Originally Posted by stackitup_91
i have some questions about a build that i am in the process of Building. i Wanted to know how much horse power you all will think i will be at with this combo (TO THE TIRE) and any advice about the cam that i am using,
compression is at 10-1 I Have a 350 bored .40 over
Comp cam 292H, (501/501) Lift 1.5 ratio Roller tip Rocker Arms
VORTEC HEADS that have been modified with screw in studs. double springsswitch the heads have been machine for and they have been ported and polished
Edelbrock RPM airgap Intake
Flat top Pistons Eagle Connecting Rods (Standard Length 5.7)
650 quick fuel Carb
3.73 Rearend Gears and hooker headers..
whats would be the best cam to go with for this build?? I will be driving the car twice or 3 times a week, this motor will be going in a 1984 z28 Camaro my goal is to get at least 350 hp to the tire
Thank you and responces are appriciated
Are these roller rockers or only roller tipped? On my soap box, I have little understanding of roller tipped rockers; the help these provide is minimal at best. The real issue when it comes to rockers is the fulcrum, not the tip, due to heat generation as that affects part reliability. The ball fulcrum gets real hot real fast when it has to operate against stiff valve springs. On top of that; it gets really hot at high revs. This double whammy causes a lot of nasty fulcrum failures. From your description of this engine build, it really needs a high quality fully rollerized rocker. A stud girdle isn't a bad idea with the Comp 292 cam especially if all you did was to use a 3/8ths stud. 7/16ths is a way better place to start from for reasons of stud stability. I say this because the 292 cam is getting up on that edge where these things are necessary not over the edge yet but depending upon how hard and often you push the revs. You'll probably need more lift to get into the power range needed to put 350 horses on the rear wheel; I'd recommend 1.6 rockers to get there.
As for the heads, the Vortec will deliver into the edge of the kind of power you're looking for. But this is the upper end for them. A competent porting job is necessary but polishing is not. I don't know what you've really got in these ports but polishing is not desirable. A grinder rough surface from the cutter is more desirable in the ports especially the intake as this keeps some turbulence along the wall that helps keep the fuel mixed into the air while preventing the adhesive forces between molecules from slowing and thickening the boundary layer. This effect essentially reduces the port size as the flow sees it. Polish within the chamber can be useful to reduce carbon accumulation but here again this is zone dependent. Where the top of the port becomes the backside of the valve pocket the fuel tends to separate and run in on this side as a separate stream, again you want this to remix so the chamber should remain rough from the plug boss around the intake valve side of the chamber wall going into the turn for the bore side. You don't need to worry about carbon build up here as the fuel wash keeps this area pretty clean.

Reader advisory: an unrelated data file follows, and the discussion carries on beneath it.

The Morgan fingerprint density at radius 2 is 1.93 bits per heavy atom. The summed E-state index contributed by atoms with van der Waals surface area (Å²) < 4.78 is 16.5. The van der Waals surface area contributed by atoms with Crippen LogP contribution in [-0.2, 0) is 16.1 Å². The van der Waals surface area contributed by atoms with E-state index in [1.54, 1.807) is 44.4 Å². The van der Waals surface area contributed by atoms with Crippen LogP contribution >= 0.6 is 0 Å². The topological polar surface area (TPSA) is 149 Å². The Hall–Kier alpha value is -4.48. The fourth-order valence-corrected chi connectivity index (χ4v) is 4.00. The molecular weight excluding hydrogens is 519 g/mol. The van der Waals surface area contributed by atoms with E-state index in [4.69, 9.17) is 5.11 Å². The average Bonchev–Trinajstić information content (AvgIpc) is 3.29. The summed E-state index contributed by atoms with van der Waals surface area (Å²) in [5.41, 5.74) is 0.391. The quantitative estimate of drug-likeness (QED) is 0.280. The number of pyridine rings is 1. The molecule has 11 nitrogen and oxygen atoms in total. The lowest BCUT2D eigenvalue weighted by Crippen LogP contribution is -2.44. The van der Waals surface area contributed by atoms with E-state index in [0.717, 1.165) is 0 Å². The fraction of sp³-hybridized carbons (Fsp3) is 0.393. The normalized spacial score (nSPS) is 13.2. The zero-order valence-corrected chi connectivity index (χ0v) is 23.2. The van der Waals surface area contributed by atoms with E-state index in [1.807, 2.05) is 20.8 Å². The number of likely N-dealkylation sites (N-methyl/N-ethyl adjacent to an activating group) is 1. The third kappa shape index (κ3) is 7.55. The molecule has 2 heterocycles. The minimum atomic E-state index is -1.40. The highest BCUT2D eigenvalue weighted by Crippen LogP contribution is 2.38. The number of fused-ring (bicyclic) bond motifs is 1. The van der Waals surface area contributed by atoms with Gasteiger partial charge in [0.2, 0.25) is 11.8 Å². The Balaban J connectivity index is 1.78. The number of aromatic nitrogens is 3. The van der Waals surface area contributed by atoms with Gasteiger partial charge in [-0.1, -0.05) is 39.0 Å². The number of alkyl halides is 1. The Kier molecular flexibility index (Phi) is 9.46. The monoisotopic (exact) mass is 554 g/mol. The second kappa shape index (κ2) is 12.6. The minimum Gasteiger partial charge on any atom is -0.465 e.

On the exhaust side polish is OK in the port where the walls converge. But when you go into divergent sections the wall should be a bit rough to again encourage diss- attachment and separation to prevent the buildup of a thick boundary layer. If you can't truly tell if the walls are converging or diverging with all the bends and twists they do this can be difficult, then the default should be cutter rough.
A lot of power can be lost between the crankshaft and the tires when an engine is installed to the vehicle. The changes I describe to your build which may also need a 700-750 cfm carb should put this engine into the 440-450 Hp categories which you're going to minimally need to put down 350 on a chassis dyno. The purveyors of chassis dynos like to talk about 15-20 percent driveline looses but it's way easy to lose as much as 50 percent. Extreme attention has to be paid to the headers and subsequent exhaust system as this is a major source of power loss between what the motor will dyno at the crankshaft and what finally gets to the tires. Other losses are to be found in the driveline and tires, but you're more limited in what you can do about this short of buying true race car parts that are way expensive. You're going to need 1-3/4 dia. long tube headers; they will need to empty into 3.0 to 3-1/2 inch collectors. This is bigger than the calculators will tell you but my experience says this is necessary to get where you want to go. A dual exhaust with a smooth cone style transition to a 2-1/2 inch to 3 inch lead pipe to a 1 or 2 chamber FlowMaster muffler. Side dumps that minimize plumbing turns are probably on order here placed to dump ahead of the rear wheels. If going behind the rear wheels go straight back to the rear instead to take advantage of the low pressure atmospheric area that follows the moving vehicle which helps pull the exhaust out, this trick does not show anything on a dyno 'cause you ain't movin'. Use either an H or X pipe depending on how much space you've got for the plumbing.